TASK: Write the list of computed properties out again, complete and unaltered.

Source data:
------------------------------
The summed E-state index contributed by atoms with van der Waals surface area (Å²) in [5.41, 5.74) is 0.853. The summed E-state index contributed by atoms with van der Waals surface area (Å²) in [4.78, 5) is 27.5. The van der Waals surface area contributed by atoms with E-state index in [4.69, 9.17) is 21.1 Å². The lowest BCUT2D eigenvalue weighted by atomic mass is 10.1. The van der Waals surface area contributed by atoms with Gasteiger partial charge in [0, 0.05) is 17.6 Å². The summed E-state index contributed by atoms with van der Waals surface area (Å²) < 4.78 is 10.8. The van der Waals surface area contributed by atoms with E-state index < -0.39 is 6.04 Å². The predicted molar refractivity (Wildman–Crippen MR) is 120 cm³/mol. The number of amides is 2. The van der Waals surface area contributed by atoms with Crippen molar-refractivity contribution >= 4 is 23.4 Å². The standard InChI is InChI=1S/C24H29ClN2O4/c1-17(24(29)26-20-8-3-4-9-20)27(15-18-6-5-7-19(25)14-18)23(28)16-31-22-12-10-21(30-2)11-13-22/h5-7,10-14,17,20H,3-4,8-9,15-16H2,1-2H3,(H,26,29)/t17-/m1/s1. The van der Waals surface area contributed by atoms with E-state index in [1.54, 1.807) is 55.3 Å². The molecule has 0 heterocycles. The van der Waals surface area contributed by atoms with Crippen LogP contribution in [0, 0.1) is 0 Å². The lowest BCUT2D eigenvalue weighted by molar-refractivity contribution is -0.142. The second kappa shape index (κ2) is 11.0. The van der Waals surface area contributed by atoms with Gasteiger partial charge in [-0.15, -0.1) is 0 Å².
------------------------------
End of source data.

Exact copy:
The summed E-state index contributed by atoms with van der Waals surface area (Å²) in [5.41, 5.74) is 0.853. The summed E-state index contributed by atoms with van der Waals surface area (Å²) in [4.78, 5) is 27.5. The van der Waals surface area contributed by atoms with E-state index in [4.69, 9.17) is 21.1 Å². The lowest BCUT2D eigenvalue weighted by atomic mass is 10.1. The van der Waals surface area contributed by atoms with Gasteiger partial charge in [0, 0.05) is 17.6 Å². The summed E-state index contributed by atoms with van der Waals surface area (Å²) < 4.78 is 10.8. The van der Waals surface area contributed by atoms with E-state index < -0.39 is 6.04 Å². The predicted molar refractivity (Wildman–Crippen MR) is 120 cm³/mol. The number of amides is 2. The van der Waals surface area contributed by atoms with Crippen molar-refractivity contribution >= 4 is 23.4 Å². The standard InChI is InChI=1S/C24H29ClN2O4/c1-17(24(29)26-20-8-3-4-9-20)27(15-18-6-5-7-19(25)14-18)23(28)16-31-22-12-10-21(30-2)11-13-22/h5-7,10-14,17,20H,3-4,8-9,15-16H2,1-2H3,(H,26,29)/t17-/m1/s1. The van der Waals surface area contributed by atoms with E-state index in [1.54, 1.807) is 55.3 Å². The molecule has 0 heterocycles. The van der Waals surface area contributed by atoms with Crippen LogP contribution in [0, 0.1) is 0 Å². The lowest BCUT2D eigenvalue weighted by molar-refractivity contribution is -0.142. The second kappa shape index (κ2) is 11.0. The van der Waals surface area contributed by atoms with Gasteiger partial charge in [-0.15, -0.1) is 0 Å².